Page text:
It’s time to change which stats appear on Topps baseball cards

For generations, baseball cards have carried the "traditional" stats related to Major League Baseball. Today's era, in which advanced analytics have entered into the discussion, prompts a columnist to reconsider which statistics should be displayed .



August 18, 2021 - 8:51 AM

Jim and Steve's Sportscards owner Steve Wilson describes the contents of the 2021 Topps first series baseball cards released on Feb. 10. Trading cards have seen an increase in popularity during the COVID-19 pandemic Photo by John J. Kim / Chicago Tribune / TNS

Before retailers opened their box of Topps baseball cards in 1952, they were greeted with a letter. These cards — the ones wrapped in green and red wax paper — “were never offered before” and they “would be cherished through the years by every lover of the great American pastime.”

Trying to separate from Philadelphia-based Bowman, Topps made their cards bigger in ’52 for its second series of baseball cards and used color photographs. It added facsimile signatures to the front of cards and each pack sold for a nickel. The set — which included Mickey Mantle’s rookie — would become iconic.

But it is what the company put on the back of its baseball cards that season that changed not only the trading card industry but also perhaps the way baseball is viewed. It is what truly made the cards, as the letter said, like none before.

Topps added statistics to the back of cards, becoming the first company to do what is now considered an essential element of a baseball card. This is the 70th season that Topps has printed baseball cards with stats on the back. The stat categories it selected in 1952 have influenced the way baseball is consumed.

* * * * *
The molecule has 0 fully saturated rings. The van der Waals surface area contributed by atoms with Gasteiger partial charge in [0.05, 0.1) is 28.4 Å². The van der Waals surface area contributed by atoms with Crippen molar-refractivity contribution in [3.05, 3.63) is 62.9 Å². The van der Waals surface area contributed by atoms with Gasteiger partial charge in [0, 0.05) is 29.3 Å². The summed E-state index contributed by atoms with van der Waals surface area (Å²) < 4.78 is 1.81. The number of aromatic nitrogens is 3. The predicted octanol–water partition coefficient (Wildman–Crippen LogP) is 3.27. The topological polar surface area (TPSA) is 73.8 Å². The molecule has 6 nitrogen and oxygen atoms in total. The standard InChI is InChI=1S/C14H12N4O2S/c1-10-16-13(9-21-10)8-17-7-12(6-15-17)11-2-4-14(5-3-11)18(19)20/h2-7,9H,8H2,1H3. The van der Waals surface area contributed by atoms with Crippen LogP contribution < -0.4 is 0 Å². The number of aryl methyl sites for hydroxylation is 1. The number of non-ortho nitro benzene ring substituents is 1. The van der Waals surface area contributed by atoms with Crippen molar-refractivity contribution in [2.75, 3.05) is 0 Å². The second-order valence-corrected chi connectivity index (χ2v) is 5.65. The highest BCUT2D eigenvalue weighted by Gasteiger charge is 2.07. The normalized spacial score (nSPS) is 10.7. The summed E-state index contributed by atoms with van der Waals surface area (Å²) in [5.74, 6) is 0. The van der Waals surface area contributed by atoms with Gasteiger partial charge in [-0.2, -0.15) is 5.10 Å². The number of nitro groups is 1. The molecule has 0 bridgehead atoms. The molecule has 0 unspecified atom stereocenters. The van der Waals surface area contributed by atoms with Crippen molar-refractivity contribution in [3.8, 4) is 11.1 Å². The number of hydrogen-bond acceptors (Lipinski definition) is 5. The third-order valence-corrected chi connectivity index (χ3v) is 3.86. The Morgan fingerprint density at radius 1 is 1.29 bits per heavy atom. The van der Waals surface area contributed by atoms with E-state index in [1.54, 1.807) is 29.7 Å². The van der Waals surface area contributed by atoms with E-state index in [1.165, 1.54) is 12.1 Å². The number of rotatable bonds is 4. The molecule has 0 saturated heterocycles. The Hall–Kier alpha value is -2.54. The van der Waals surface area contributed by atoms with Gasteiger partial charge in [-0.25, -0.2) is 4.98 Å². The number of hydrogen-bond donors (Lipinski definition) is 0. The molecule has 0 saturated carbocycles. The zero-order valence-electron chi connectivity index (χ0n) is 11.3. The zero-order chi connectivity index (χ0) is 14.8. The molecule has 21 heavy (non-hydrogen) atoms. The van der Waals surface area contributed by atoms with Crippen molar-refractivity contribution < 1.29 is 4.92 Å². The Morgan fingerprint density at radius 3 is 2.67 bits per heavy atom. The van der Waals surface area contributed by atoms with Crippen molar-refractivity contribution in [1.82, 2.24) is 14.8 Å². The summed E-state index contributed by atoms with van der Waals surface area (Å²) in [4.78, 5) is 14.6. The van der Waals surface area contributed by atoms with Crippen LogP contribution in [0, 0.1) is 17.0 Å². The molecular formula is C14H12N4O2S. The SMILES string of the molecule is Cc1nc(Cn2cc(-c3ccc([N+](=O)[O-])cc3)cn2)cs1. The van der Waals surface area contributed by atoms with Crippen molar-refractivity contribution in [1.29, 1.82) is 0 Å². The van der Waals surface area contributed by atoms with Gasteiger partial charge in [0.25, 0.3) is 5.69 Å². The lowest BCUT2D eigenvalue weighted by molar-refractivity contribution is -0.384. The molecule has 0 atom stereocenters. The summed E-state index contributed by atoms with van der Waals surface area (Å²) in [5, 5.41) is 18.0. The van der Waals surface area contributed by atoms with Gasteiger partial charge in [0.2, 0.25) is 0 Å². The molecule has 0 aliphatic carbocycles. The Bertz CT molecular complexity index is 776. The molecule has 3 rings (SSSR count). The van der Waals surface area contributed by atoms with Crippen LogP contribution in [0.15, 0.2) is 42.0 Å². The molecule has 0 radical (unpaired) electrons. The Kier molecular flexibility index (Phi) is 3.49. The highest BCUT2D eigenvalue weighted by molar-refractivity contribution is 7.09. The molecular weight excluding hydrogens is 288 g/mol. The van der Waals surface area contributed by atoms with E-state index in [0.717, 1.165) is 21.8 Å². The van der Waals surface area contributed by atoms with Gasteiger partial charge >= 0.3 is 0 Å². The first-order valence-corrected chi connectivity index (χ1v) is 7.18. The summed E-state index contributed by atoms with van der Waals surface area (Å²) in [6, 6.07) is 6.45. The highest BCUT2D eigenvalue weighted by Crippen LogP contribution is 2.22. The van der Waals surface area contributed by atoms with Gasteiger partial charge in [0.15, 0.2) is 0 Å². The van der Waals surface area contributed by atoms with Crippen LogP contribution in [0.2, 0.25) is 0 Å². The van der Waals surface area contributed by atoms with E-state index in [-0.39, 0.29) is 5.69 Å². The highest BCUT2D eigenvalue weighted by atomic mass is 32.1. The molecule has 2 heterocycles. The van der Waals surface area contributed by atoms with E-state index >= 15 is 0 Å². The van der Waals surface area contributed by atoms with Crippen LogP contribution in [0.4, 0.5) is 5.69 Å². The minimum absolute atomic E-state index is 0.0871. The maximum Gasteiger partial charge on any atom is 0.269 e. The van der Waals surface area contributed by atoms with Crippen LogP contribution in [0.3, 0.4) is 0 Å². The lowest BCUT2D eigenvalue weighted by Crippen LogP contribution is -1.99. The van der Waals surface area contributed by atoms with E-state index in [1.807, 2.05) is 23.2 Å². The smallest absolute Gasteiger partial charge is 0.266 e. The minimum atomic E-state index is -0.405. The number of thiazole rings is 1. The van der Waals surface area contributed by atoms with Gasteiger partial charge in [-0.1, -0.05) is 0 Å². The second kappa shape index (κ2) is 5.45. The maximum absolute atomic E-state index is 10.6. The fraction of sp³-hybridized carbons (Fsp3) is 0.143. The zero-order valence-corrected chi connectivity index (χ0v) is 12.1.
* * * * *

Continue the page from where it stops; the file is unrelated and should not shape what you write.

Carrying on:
More than any other sport, baseball is driven by statistics. And the stats Topps printed in 1952 steered the sport’s conversation for decades.

“I can look at the back of a baseball card and tell you if a guy is good or not,” Phillies manager Joe Girardi said.

The letter Topps sent to retailers was boastful, but the company was not yet confident enough in its product in 1952 to even put a year on the packaging or the cards. Unsure how the cards would sell, Topps didn’t want to date itself. So the first stat line in the history of trading cards did not say what season the stats were pulled from.

The cards listed 11 statistics for a position player — games, at-bats, runs, hits, home runs, RBIs, batting average, put-outs, assists, errors and fielding average — and provided a pitcher’s games, innings, wins, losses, win percentage, hits, runs, strikeouts, walks, earned runs and ERA.

“I’m sure that we made stats relevant from being on the back of the baseball card,” Topps vice president of global product development Clay Luraschi said. “Stats weren’t easily obtained back then. Baseball cards were kind of a way to have an encyclopedic source of information in your pocket.

“For example, if it’s 1952 and you’re living somewhere in middle America where you’re not even close to a major-league team possibly, now you’re getting Mickey Mantle in full color and with a stat line. At any other time, you’re probably just getting something out of a black-and-white newspaper. Maybe if you’re lucky and you have a TV, you see something. But in that time in 1952, Topps was bringing you as close to the player as any other medium that was around.”

A few seasons ago, a veteran player trying to make the Phillies in spring training told a reporter that the team could simply look at the back of his baseball card if it had any questions about adding him to the roster.

But after 70 seasons, perhaps it’s time to redefine what those stats are. Here’s how we would replace the 11 stats Topps put on the back of cards in 1952.

Bill Mason holds a Ryan Howard baseball card.Photo by Alejandro A. Alvarez / The Philadelphia Inquirer / TNS


Plate appearances (PA):  Forget at-bats, as plate appearances tell a more complete story as they include every time a batter stepped to the plate. At-bats leave out walks, hit by pitches and sacrifice flies.

Walks (BB):  Walks occur almost as frequently now as they did in 1952. Last season, a team averaged 3.51 walks per game. In ’52, the average was 3.36. From 2012 to 2015, teams averaged less than three walks per game but last season’s average was nearly a half-walk more than it was in 2012. Bryce Harper’s 148 walks from 2019 and 2020 were the third-most in baseball.